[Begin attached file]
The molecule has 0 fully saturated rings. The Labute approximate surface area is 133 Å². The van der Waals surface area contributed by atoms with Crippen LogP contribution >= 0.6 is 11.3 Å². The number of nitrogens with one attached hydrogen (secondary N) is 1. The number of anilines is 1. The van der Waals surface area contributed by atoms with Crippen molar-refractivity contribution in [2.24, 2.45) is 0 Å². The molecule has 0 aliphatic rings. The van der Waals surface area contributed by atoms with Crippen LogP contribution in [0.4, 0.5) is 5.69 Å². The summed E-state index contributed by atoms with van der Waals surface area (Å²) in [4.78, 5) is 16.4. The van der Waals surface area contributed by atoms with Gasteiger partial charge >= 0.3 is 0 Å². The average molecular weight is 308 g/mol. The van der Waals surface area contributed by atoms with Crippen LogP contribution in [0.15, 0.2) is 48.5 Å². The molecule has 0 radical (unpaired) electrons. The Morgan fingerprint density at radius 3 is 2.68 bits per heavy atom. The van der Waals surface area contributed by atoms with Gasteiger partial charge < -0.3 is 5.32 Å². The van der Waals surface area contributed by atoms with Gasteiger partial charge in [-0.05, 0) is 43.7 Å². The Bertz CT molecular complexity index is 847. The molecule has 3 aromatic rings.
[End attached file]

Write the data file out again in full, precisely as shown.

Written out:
The molecule has 0 fully saturated rings. The Labute approximate surface area is 133 Å². The van der Waals surface area contributed by atoms with Crippen LogP contribution >= 0.6 is 11.3 Å². The number of nitrogens with one attached hydrogen (secondary N) is 1. The number of anilines is 1. The van der Waals surface area contributed by atoms with Crippen molar-refractivity contribution in [2.24, 2.45) is 0 Å². The molecule has 0 aliphatic rings. The van der Waals surface area contributed by atoms with Crippen LogP contribution in [0.4, 0.5) is 5.69 Å². The summed E-state index contributed by atoms with van der Waals surface area (Å²) in [4.78, 5) is 16.4. The van der Waals surface area contributed by atoms with Gasteiger partial charge >= 0.3 is 0 Å². The average molecular weight is 308 g/mol. The van der Waals surface area contributed by atoms with Crippen LogP contribution in [0.15, 0.2) is 48.5 Å². The molecule has 0 radical (unpaired) electrons. The Morgan fingerprint density at radius 3 is 2.68 bits per heavy atom. The van der Waals surface area contributed by atoms with Gasteiger partial charge < -0.3 is 5.32 Å². The van der Waals surface area contributed by atoms with Gasteiger partial charge in [-0.05, 0) is 43.7 Å². The Bertz CT molecular complexity index is 847. The molecule has 3 aromatic rings.